I’m a third year PhD student in the Silver lab. My thesis examines the impact of anaerobic conditions and fluctuations in redox potential on greenhouse gas emissions and carbon cycling in tropical forest soils.
My previous research focused on the restoration of temperate and neotropical wetlands, where I evaluated impacts of altered disturbance regimes on plant communities and documented the potential of indigenous management to restore degraded systems. This led to an MS degree at the University of Wisconsin, advised by Joy Zedler in collaboration with Roberto Lindig-Cisneros at UNAM-CIEco in Mexico.
Hall, S.J., Silver W., and R. Amundson. Greenhouse gas fluxes from Atacama Desert soils: A test of biogeochemical potential at the Earth’s arid extreme. Accepted, Biogeochemistry.
Hall, S.J., and J.B. Zedler. 2010. Constraints on sedge meadow self-restoration in urban wetlands. Restoration Ecology: DOI: 10.1111/j.1526-100X.2008.00498.x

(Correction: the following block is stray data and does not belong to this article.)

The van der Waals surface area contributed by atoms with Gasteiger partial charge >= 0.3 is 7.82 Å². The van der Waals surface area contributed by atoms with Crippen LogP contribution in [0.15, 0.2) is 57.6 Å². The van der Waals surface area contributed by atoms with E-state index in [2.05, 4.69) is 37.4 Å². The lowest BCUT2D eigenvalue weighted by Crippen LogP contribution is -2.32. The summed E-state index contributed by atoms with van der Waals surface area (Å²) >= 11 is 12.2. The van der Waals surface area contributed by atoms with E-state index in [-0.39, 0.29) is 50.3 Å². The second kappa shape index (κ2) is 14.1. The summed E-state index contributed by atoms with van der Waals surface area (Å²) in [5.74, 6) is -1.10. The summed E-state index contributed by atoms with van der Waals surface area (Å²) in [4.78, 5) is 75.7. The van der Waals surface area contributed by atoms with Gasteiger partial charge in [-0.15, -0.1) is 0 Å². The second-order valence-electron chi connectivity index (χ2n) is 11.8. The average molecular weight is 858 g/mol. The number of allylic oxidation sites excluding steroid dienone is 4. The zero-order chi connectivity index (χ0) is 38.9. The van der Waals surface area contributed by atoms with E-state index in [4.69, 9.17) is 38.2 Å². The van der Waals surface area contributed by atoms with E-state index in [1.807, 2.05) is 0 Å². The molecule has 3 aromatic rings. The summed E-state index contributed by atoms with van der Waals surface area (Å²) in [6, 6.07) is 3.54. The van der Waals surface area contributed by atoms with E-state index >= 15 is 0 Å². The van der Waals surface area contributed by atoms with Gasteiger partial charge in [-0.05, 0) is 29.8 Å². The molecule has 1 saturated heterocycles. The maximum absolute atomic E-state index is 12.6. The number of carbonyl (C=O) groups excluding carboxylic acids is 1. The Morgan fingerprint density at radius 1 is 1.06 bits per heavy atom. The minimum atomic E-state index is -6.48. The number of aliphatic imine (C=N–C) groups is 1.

Hall, S.J. 2009. Cultural disturbances and local ecological knowledge mediate cattail invasion in Lake Pátzcuaro, México. Human Ecology 37:241-249 Open Access URL: http://www.springerlink.com/content/g304087p6472x520/
Hall, S.J., R. Lindig-Cisneros, and J.B. Zedler. 2008. Does harvesting sustain diversity in central Mexican wetlands? Wetlands 28:776-792.
Hall, S.J. 2009. Invasive species datasheets for Typha x glauca and Typha domingensis. CABI Invasive Species Compendium. Centre for Agricultural Bioscience International, Wallingford, UK.
Smith, S. D., P. R. Izquierdo S., S. J. Hall and D. A. Baum. 2008. Comparative pollination biology of sympatric and allopatric Andean Iochroma (Solanaceae). Annals of the Missouri Botanical Garden 95: 600-617.